Instructions? fine, I think.   Didn’t really follow them this time, except for the order of construction.

What do you like or dislike about the pattern?  Clean lines, simple. A basic to accessorize.  I used a lovely blue/violet silk scarf the first time, though I felt a little like a flight attendant.

Pattern alterations or design changes?  Increased the size to roughly a size 14 through hips/thighs.  One of the things I didn’t do on the sweater was an adjustment for my long waist.  I always tug at the hem.  Since I wanted to maintain proportions, I added 2 inches at the waist fitting line.  I also added 1 inch to the hem to make this dress a bit longer (about 1-2 inches above the knee, all told).  While I top-stitched the front side seams, I got the ripple effect, even with a walking foot.  As a result, I hand hemmed the sleeves and dress.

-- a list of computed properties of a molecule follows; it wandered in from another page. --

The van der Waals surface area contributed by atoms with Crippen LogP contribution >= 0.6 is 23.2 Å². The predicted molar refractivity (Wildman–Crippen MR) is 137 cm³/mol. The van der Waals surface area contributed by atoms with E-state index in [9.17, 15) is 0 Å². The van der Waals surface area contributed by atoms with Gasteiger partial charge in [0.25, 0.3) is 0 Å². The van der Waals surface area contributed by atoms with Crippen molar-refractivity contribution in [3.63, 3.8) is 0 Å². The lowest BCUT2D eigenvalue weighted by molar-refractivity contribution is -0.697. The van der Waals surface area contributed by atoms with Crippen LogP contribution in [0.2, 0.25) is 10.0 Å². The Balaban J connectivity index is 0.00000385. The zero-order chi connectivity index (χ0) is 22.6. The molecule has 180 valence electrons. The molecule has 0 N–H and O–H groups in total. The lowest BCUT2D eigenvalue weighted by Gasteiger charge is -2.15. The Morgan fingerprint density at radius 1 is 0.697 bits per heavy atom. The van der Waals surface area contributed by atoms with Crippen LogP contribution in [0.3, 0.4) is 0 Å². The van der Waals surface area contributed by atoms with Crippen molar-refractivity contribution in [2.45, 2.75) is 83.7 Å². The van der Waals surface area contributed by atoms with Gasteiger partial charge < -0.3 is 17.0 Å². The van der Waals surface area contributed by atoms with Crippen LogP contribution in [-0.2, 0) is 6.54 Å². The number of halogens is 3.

Would you sew again? Recommend?  Sure.  This is my second take, though, so probably not for a while.

img_27431Conclusions?  A lovely dress that looks much better on. I felt amazing, professional and pretty in this simple dress. If you maintain the proportions, it accentuates the figure. I’m not as busty as the dress form, so I don’t get the pulling; adding the width to the lower half kept it from riding over the buttocks to pool in the lower back.  It’s plain, so it needs accessories.  It has a very different feel in the soft french cotton terry – very luxurious and dressy – than the wool doubleknit.  That having been said, the collar needs interfacing in the terry to stand up. And, yes, photos on the dress form are after being worn (and tossed in the closet after a long day at work).  I’d love to get photos with me in the garments, but then I’d never get the blog posts done…